Jay Brandes writes:
Dear Readers: I am spending this week conducting research at the National Synchrotron Light Source up in Brookhaven, New York. Now you might ask, “Why do you need to go to New York?”. The answer has to do with a very special instrument I am using, called a soft x-ray microscope. Everyone is familiar with x-rays in the Doctor’s or Dentist’s office. Those x-rays are high energy and go right through your body, being absorbed a bit more by bones and teeth. The kind of x-rays that I am using are called “soft” x-rays, and they wouldn’t pass through a sheet of paper. Comparing the two is sort of like the comparing ultraviolet light (hard) and infrared light (soft). So what good are they? Well, soft x-rays interact with matter in interesting ways. The microscope I use has the ability to use these x-rays to give me information on incredibly tiny scales, about 50 nanometers or 50 billionths of a meter. For comparison a red blood cell is 100 times as big. The information I get is in the form of maps of different matter types at this resolution. So I can, with this instrument, literally look inside of a cell and see what is going on, where everything is located and, more importantly, what each structure is made of.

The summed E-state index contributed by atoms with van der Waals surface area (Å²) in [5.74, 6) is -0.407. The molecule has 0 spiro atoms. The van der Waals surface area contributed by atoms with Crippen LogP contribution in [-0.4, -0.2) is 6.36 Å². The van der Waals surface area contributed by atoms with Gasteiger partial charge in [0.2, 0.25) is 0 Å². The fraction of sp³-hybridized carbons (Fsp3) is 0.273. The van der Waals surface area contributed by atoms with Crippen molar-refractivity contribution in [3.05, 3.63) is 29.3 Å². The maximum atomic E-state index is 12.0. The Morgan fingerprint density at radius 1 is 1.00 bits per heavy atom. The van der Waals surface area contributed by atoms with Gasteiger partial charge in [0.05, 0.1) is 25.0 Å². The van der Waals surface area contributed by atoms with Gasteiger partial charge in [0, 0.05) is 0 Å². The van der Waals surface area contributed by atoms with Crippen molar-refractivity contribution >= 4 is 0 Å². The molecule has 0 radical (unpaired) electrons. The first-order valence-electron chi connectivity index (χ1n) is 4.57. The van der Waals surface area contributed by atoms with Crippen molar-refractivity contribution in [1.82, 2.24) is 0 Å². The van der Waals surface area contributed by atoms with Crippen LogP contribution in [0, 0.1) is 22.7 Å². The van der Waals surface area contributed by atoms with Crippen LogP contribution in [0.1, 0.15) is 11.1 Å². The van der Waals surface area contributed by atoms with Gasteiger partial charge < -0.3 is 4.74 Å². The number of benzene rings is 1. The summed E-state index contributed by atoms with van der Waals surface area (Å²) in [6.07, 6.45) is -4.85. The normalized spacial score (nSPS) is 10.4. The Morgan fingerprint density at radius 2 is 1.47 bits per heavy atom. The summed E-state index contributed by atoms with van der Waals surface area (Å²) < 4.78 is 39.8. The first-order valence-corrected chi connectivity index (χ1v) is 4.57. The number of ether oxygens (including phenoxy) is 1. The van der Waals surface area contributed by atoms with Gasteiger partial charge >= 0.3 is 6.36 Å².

The facility I am using is one of only a handful in the country that can do this kind of analysis. These microscopes depend on a powerful source of x-ray light, generated by a “synchrotron”. A synchrotron is a beam of electrons whizzing around in a big metal tube. As these electrons go by my instrument, a device makes them wiggle a little bit, and this wiggle produces intense X-ray radiation. These x-rays are a million times brighter than those produced in your doctor’s office! These X-rays travel away from the synchrotron and to my microscope. So in one sense this big, multi-hundred million dollar facility is just a big light bulb for my instrument (as well as dozens of others around the synchrotron).
There is lots of interesting science done at these facilities, including a great deal of medical research. Many of the structures of proteins in diseases and in normal cells have been determined here by x-ray crystallography. I can’t do justice to all of this research, but please check out the NSLS web page for more details.